Tempest (1982) is an offbeat modern comedy inspired by
Shakespeare's The Tempest.
John Cassavetes plays a prominent New York architect, married to an actress (Gena
Rowland). They have one daughter named Miranda. As the film opens, the
"prosperous" father and Miranda (Molly Ringwald) are
living on a small Greek island with Raul Julia as an assistant named
Kalibanos and Susan Sarandon as a live-in friend. Sarandon and Cassavetes have a sexless
relationship, but Sarandon would much rather it wasn't. Molly Ringwald is
well into puberty, and looking for almost any man, but there is nobody else
on the island.
Then there is a series of flashbacks, explaining how Cassavetes, in the
throes of male menopause, got tired of his New York life and decided to move
to Greece to find his roots. Ringwald was allowed to follow for the summer,
after which she was to return home to mommy and mommy's new boyfriend, whom Ringwald couldn't stand. When the time came to go home, Ringwald refused.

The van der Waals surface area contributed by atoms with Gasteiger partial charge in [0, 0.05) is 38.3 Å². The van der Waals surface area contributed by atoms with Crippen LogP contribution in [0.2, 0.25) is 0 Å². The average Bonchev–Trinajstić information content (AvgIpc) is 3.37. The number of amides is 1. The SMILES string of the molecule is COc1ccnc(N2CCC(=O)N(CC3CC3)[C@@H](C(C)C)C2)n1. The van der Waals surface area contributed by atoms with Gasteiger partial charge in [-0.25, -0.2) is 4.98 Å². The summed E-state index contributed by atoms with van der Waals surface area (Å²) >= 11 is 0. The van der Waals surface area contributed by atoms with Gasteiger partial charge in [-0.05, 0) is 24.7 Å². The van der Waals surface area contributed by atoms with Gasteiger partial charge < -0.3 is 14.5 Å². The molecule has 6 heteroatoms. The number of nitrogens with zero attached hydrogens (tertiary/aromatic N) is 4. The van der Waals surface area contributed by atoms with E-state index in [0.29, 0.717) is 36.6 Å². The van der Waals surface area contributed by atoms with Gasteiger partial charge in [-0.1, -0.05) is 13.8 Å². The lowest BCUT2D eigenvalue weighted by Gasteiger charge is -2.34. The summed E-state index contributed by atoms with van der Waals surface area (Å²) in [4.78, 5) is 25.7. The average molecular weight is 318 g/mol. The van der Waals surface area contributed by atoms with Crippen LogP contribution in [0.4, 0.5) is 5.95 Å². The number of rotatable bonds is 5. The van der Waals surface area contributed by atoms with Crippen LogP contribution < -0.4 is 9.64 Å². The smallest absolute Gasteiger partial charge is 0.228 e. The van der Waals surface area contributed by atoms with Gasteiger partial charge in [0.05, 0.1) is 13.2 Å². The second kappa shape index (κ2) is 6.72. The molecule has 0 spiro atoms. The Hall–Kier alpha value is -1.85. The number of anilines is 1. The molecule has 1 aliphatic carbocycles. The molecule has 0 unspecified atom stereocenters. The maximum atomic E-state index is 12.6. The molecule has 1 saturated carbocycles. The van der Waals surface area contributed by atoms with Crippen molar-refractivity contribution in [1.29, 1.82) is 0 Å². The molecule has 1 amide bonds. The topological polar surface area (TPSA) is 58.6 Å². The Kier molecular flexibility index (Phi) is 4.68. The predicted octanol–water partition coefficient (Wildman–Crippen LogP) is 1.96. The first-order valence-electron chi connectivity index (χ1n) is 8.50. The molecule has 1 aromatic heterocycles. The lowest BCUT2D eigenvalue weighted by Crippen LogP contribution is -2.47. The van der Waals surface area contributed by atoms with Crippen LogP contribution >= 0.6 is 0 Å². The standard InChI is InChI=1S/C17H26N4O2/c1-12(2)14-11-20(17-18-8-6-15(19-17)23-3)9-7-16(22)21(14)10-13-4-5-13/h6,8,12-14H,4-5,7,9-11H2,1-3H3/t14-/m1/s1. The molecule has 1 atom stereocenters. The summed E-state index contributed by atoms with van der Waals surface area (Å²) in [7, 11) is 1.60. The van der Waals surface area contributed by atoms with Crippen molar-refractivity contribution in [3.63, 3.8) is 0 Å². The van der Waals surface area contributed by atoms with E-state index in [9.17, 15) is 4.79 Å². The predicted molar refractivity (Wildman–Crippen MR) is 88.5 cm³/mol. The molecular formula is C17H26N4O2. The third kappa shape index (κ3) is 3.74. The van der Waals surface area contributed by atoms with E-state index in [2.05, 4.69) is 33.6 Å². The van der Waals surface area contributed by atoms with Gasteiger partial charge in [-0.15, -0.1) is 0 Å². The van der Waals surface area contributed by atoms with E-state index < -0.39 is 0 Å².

The father and daughter had met Sarandon by then, and the trio moved to the
small Greek island to hide. Naturally, mom and her entire entourage come
looking for them.
The film is not without some problems in the writing and direction. The plot
is decidedly not a cliff-hanger, the film is a little long at 140 minutes,
and the multiple flashbacks make the narrative structure distracting. But
that's all overcome by the characterization, which is consistently engaging. This is a case
where a talented ensemble cast made the most of a so-so script. Cassavetes
plays the slightly bent dropout effectively, and Raul Julia is wonderful as
Kalibanos. Being a modern equivalent of Shakespeare's Caliban, he plays to
his goats with a clarinet instead of pipes. Molly, as she did in 16 Candles,
nailed the "cute little girl becoming a woman" schtick. (Tempest was her
first feature film.) I wish Sarandon had been given more
to do, but she looked wonderful and brightened the screen whenever she was on camera.
- readers say 6.2, a respectable score for an offbeat comedy. .
- Rotten Tomatoes gives it 71.
If you are not familiar with our grading system, you need to
explanation, because the grading is not linear. For example, by
our definition, a
C is solid and a C+ is a VERY good movie. There are very few Bs
and As. Based on our descriptive system, this film is a: